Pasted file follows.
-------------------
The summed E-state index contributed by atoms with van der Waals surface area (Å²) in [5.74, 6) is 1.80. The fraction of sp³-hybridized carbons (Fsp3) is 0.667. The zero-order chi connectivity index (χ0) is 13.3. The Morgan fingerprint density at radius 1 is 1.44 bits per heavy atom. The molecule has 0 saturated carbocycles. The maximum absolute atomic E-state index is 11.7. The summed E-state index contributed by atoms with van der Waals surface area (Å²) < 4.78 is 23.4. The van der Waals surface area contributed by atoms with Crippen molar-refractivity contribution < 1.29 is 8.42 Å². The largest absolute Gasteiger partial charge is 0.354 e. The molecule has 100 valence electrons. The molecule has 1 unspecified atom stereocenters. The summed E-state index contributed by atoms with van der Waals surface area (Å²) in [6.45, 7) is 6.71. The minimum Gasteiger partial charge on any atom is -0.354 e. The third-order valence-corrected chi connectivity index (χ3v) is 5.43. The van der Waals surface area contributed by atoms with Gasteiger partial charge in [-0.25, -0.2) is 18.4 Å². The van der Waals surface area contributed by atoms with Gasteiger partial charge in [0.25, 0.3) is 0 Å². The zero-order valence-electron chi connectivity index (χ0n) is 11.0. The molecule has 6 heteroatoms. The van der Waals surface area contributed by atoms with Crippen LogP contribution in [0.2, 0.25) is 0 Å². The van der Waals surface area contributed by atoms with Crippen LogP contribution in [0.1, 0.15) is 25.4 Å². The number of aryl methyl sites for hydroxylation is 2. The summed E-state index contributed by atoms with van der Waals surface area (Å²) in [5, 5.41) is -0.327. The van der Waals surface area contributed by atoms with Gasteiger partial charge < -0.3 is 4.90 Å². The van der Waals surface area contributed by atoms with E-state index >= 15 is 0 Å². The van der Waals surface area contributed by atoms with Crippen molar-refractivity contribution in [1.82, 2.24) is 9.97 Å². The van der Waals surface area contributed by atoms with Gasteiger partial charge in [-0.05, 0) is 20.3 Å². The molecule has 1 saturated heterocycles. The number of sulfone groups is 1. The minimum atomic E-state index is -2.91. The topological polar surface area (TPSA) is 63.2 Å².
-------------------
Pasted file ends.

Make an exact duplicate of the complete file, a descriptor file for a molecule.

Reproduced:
The summed E-state index contributed by atoms with van der Waals surface area (Å²) in [5.74, 6) is 1.80. The fraction of sp³-hybridized carbons (Fsp3) is 0.667. The zero-order chi connectivity index (χ0) is 13.3. The Morgan fingerprint density at radius 1 is 1.44 bits per heavy atom. The molecule has 0 saturated carbocycles. The maximum absolute atomic E-state index is 11.7. The summed E-state index contributed by atoms with van der Waals surface area (Å²) < 4.78 is 23.4. The van der Waals surface area contributed by atoms with Crippen molar-refractivity contribution < 1.29 is 8.42 Å². The largest absolute Gasteiger partial charge is 0.354 e. The molecule has 100 valence electrons. The molecule has 1 unspecified atom stereocenters. The summed E-state index contributed by atoms with van der Waals surface area (Å²) in [6.45, 7) is 6.71. The minimum Gasteiger partial charge on any atom is -0.354 e. The third-order valence-corrected chi connectivity index (χ3v) is 5.43. The van der Waals surface area contributed by atoms with Gasteiger partial charge in [-0.25, -0.2) is 18.4 Å². The van der Waals surface area contributed by atoms with Gasteiger partial charge in [0.25, 0.3) is 0 Å². The zero-order valence-electron chi connectivity index (χ0n) is 11.0. The molecule has 6 heteroatoms. The van der Waals surface area contributed by atoms with Crippen LogP contribution in [0.2, 0.25) is 0 Å². The van der Waals surface area contributed by atoms with Crippen LogP contribution in [0.1, 0.15) is 25.4 Å². The number of aryl methyl sites for hydroxylation is 2. The summed E-state index contributed by atoms with van der Waals surface area (Å²) in [5, 5.41) is -0.327. The van der Waals surface area contributed by atoms with Gasteiger partial charge < -0.3 is 4.90 Å². The van der Waals surface area contributed by atoms with E-state index >= 15 is 0 Å². The van der Waals surface area contributed by atoms with Crippen molar-refractivity contribution in [1.82, 2.24) is 9.97 Å². The van der Waals surface area contributed by atoms with Gasteiger partial charge in [-0.05, 0) is 20.3 Å². The molecule has 1 saturated heterocycles. The number of sulfone groups is 1. The minimum atomic E-state index is -2.91. The topological polar surface area (TPSA) is 63.2 Å².